ALEXANDER COUNTY, IL (KFVS) - Alexander County residents are dealing with their third major flood in just six years and the second one in 16 months.
Alexander County Chairman Chalen Tatum said the river levels are looking better as the Mississippi River seems to have already crested a couple feet below predicted.
"We felt a lot of relief," Tatum said. "There's a lot of people luckily that didn't get water to their sandbags. There's some people that's real, real close. We're hoping the Ohio doesn't push more water back in our county."
Many people prepared for the worst, but that doesn't mean everyone was saved from the floodwaters.
The town of Miller City sits right next to the Lens Small Levee that broke last year during the New Year Flood of 2015-2016. That community is seeing major flooding again since the levee has yet to be fixed.
The only way into the community is by boat because everything there is under water.
While many homes and abandoned buildings are filling up with water, there are several homes that were prepared from the last flood and are dodging the waters while waiting until the floodwaters recede.
"There's some that have been prepared from the last flood," Tatum added. "They put up a dirt levee to keep the water away from their house so they didn't have near the work they've been having in the last couple of floods."
It's an all too familiar situation these residents are unfortunately used to.
"You just can't believe it's happening again," Tatum said. "It just happened 15 months ago and it's happened again. We just can't believe it. We seem like we can't get a break."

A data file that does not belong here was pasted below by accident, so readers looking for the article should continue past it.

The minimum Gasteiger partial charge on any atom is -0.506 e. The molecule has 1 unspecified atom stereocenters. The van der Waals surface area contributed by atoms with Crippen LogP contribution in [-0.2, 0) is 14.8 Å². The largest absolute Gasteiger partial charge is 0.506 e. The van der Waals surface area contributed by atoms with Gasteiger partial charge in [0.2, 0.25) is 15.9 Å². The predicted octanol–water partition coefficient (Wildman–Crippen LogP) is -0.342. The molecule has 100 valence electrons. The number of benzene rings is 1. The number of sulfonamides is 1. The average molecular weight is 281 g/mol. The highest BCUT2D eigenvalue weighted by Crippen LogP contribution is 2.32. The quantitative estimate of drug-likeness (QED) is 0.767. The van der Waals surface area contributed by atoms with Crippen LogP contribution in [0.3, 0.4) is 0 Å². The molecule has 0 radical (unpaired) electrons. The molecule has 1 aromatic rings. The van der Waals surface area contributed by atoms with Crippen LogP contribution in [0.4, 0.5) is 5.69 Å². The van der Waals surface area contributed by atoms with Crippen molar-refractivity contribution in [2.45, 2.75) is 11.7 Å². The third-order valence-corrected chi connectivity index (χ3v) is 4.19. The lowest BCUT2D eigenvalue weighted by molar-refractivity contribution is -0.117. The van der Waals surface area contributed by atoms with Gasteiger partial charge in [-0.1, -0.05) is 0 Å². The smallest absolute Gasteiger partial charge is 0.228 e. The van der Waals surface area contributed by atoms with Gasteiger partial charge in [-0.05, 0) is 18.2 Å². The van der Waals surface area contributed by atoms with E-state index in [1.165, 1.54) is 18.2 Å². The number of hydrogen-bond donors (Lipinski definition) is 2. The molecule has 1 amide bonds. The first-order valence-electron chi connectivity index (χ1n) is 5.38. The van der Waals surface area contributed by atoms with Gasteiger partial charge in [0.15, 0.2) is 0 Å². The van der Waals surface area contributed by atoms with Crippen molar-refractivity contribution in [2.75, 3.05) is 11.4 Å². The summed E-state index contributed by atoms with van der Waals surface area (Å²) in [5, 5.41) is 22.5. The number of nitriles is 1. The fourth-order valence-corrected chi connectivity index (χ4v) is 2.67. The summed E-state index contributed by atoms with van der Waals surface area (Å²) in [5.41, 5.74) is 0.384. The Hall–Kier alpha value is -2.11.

Tatum did add that they are better off this year as compared to last years flood.
"We're better off than we were last year," Tatum said. "We had about 45 to 50 homes and businesses affected last year that got water in them."
While Miller City got the brunt of the flooding yet again, it still affected other communities in Alexander County such as McClure, Gale, and Olive Branch to name a few.
Olive Branch had several homes and buildings with water up to them and inside as well. This includes Hunny's Pub that had to close off the lower part of the building due to water taking over seating rooms and their kitchen.
Last year's flood damage came up short as they only reported 20 million dollars of damage statewide. The threshold was 22 million to receive federal assistance.
This year Tatum said not to expect any assistance from this flood as well.
""Not unless FEMA comes in and there's some homes damaged but we got to meet their formula for them to get any assistance," Tatum said. "But I'm not expecting to get any help because we haven't got any help in the past."
At this point they just hope the flooding will go back down soon and then they will start assessing all the damage the water has caused.
Tatum said they hope they can get a couple of months back to back to dry up the area so that farmers can start working on rebuilding the Lens Small Levee.